Former Vice President Al Gore—now a Nobel Prize winner and the world's most prominent environmentalist—isn't looking for another job in Washington. But his eloquent warnings about the dangers of global climate change have obviously helped shape the priorities of the incoming Obama administration. Gore sat down with NEWSWEEK's Fareed Zakaria recently to talk about a bailout for Detroit, the greening of China and the elusive promise of "clean coal." Excerpts:
ZAKARIA: Would you bail out the carmakers?
GORE: Whatever assistance might be forthcoming should be focused on speeding the changes that are absolutely essential to ensure that our companies are competitive in the global marketplace. When I was vice president, I initiated a program called the Partnership for a New Generation of Vehicles. The federal government invested over a billion dollars in partnership with the Big Three to focus on the accelerated development of advanced high-efficiency vehicles. But as soon as they felt they were off the hook at the end of 2000, they pulled the plug and walked away.
How would you do it? Would you provide loans but force the automakers to raise fuel efficiency or speed up hybrid production?
I think the whole industry should be transformed. It's really tragic that General Motors, for example, allowed Toyota to get a seven-year head start on the hybrid drivetrain in the Prius. I personally believe that the U.S. auto fleet should make a transition as quickly as possible toward plug-in hybrid electric vehicles.
Oil prices have dropped to $50 a barrel. Are we back to the old cycle—oil gets cheaper, and demand for alternative energy dies?
I don't think we're going to fall for it this time. I was very impressed with the language used by president-elect Barack Obama in his "60 Minutes" interview. He said, This is our pattern: We go from shock to trance. After the Arab OPEC oil embargo of '73, and then the OPEC crisis of '79, when prices went up, we had this feeling of urgency. Then when the price goes back down, it dissipates quickly. We cannot allow ourselves to be vulnerable to that anymore.
You tried to raise the gasoline tax when you were vice president.
When I came in as vice president in 1993, I proposed a very large CO2 tax that would be offset completely by reductions in payroll taxes and an increase in the earned income tax credit. In terms of the total [government] revenue raised, it would be neutral. It wasn't a tax increase. But it would send a price signal that would help us get off our dependence on oil. It passed one house of Congress and then narrowly failed by one vote in the other house. It ended up, unfortunately, being only a small increase in the gasoline tax, which just made people mad and didn't really have any impact on the problem.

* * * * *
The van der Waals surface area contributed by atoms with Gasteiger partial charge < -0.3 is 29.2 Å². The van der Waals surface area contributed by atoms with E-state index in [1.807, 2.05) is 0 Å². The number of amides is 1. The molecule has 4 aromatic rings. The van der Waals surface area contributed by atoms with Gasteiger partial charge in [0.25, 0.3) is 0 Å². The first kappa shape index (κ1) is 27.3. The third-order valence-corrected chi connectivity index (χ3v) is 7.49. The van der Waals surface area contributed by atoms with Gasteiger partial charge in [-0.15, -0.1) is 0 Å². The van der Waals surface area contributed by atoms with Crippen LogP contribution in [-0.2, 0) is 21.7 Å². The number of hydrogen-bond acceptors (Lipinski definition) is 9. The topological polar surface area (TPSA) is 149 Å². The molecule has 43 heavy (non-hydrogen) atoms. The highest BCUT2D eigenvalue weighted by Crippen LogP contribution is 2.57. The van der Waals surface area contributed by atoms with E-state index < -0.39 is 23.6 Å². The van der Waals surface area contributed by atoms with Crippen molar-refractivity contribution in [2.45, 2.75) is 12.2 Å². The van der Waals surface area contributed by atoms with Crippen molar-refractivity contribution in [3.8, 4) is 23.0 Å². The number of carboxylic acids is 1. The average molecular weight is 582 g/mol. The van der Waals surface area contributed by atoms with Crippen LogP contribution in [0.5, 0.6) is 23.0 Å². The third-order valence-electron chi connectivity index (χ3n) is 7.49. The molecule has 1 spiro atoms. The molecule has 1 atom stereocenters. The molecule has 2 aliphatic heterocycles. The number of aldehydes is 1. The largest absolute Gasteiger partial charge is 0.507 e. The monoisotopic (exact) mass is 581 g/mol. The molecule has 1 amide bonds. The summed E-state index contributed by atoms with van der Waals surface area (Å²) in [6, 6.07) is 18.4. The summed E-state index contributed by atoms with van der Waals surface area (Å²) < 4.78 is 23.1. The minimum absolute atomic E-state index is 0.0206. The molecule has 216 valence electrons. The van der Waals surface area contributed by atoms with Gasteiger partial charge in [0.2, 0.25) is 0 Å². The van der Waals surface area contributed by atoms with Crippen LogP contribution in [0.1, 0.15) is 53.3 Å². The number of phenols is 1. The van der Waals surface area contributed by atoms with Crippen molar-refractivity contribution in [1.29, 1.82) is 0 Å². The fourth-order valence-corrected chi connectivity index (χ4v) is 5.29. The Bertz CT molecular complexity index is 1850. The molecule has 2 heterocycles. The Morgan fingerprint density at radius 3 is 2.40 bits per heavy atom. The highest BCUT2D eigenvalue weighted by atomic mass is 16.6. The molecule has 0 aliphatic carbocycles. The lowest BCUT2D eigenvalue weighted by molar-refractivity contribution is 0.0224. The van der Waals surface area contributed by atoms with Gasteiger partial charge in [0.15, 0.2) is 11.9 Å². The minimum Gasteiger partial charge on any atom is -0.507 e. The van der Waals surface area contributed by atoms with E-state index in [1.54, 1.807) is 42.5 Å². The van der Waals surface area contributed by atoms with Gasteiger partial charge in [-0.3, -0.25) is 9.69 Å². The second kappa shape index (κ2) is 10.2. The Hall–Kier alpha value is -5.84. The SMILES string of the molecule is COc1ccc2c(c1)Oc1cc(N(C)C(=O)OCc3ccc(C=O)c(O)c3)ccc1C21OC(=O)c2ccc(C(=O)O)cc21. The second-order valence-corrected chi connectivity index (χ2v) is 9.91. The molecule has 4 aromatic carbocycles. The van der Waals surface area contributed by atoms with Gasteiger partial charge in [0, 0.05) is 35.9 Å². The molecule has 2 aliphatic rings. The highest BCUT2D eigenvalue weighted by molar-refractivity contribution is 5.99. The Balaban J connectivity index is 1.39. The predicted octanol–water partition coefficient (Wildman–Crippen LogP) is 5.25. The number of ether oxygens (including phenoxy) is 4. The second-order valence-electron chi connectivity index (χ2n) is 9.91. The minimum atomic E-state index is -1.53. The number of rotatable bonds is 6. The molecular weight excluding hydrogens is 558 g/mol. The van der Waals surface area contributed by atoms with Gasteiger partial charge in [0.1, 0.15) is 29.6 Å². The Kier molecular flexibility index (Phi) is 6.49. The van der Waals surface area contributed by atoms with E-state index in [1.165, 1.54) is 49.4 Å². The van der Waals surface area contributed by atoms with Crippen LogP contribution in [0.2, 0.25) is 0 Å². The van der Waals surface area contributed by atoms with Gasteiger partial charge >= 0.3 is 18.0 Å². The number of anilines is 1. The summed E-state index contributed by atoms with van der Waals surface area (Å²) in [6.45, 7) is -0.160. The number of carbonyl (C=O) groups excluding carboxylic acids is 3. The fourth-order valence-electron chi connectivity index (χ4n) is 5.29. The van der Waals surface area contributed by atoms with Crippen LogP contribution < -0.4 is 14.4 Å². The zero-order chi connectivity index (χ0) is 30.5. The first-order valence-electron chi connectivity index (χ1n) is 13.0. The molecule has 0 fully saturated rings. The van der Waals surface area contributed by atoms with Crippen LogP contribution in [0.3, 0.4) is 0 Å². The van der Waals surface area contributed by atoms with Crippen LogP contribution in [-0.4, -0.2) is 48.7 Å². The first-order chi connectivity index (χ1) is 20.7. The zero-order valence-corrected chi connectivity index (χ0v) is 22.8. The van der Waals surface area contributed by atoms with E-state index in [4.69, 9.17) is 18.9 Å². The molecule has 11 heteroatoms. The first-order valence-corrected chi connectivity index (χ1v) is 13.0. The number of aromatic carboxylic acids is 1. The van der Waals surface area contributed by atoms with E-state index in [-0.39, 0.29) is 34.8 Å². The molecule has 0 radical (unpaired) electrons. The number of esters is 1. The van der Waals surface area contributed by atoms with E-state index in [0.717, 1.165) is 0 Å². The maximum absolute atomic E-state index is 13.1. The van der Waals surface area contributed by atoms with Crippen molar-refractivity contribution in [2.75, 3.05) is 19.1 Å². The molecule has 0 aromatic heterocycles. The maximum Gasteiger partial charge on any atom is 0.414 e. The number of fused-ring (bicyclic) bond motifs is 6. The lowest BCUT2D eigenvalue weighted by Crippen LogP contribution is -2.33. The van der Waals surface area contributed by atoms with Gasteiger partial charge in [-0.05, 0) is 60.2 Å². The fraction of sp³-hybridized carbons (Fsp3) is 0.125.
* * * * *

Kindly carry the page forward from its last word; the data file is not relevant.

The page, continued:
Should we try it again despite the economic downturn?
I don't think that's likely to happen, but that's my preferred alternative.
So you would put a tax on carbon, complemented by a tax cut for poor people?
Not only for poor people, but middle income people. We should tax what we burn, not what we earn. I understand why [my plan] is a very difficult lift for the American political system. There are other, indirect ways to put a price on carbon. The cap-and-trade system that president-elect Barack Obama is endorsing is also an effective way to go about it. I also think it's very significant, by the way, that China is now talking about its own domestic cap-and-trade legislation.
China and India have opted out of past agreements to curb carbon emissions. How would you convince the Chinas and Indias of the world that this is their problem, too?
China and India and other developing countries all have exactly the same excuse for not moving on the climate crisis. They say, the United States hasn't done anything. When the U.S. acts it will be by far the most effective way to improve the odds that China and India and other smaller developing economies will also act. They know that it's in their own interest to tackle this problem.
Yet China and India build a new coal-fired power plant every week.
Yes, but as the old saying goes, instead of cursing the darkness, light a candle. There is a lot of positive momentum in both India and China. China is now actively preparing a version of cap-and-trade legislation. Their top leaders appear to get it. They have the largest tree-planting program in the world. They are actively building solar and wind and exploring carbon capture and sequestration. They are not doing enough by a long shot [but] the way to encourage them to do more is … for the United States to take the lead.
What do you think of "clean coal" as a solution?
Many in the industry are proposing to go forward with the construction of thousands of new coal plants on the assumption that they will at some point be retrofitted with this technology that does not yet exist. There is not a single large-scale demonstration [clean coal] plant anywhere in the United States ... [The technology shows] some promise but it is not anywhere near a stage that justifies building new coal-fired generating plants.
So industry leaders are acting with unwarranted optimism, in order to build more coal plants immediately?
It's beginning to resemble something that the auto companies did for years. Every few years they would show the cars of the future that run on hydrogen or whatever. [They say] they're going to be magical and pollution-free and they put them in the showroom—but then they never build them. We cannot allow an illusion to be the basis of a strategy for human survival.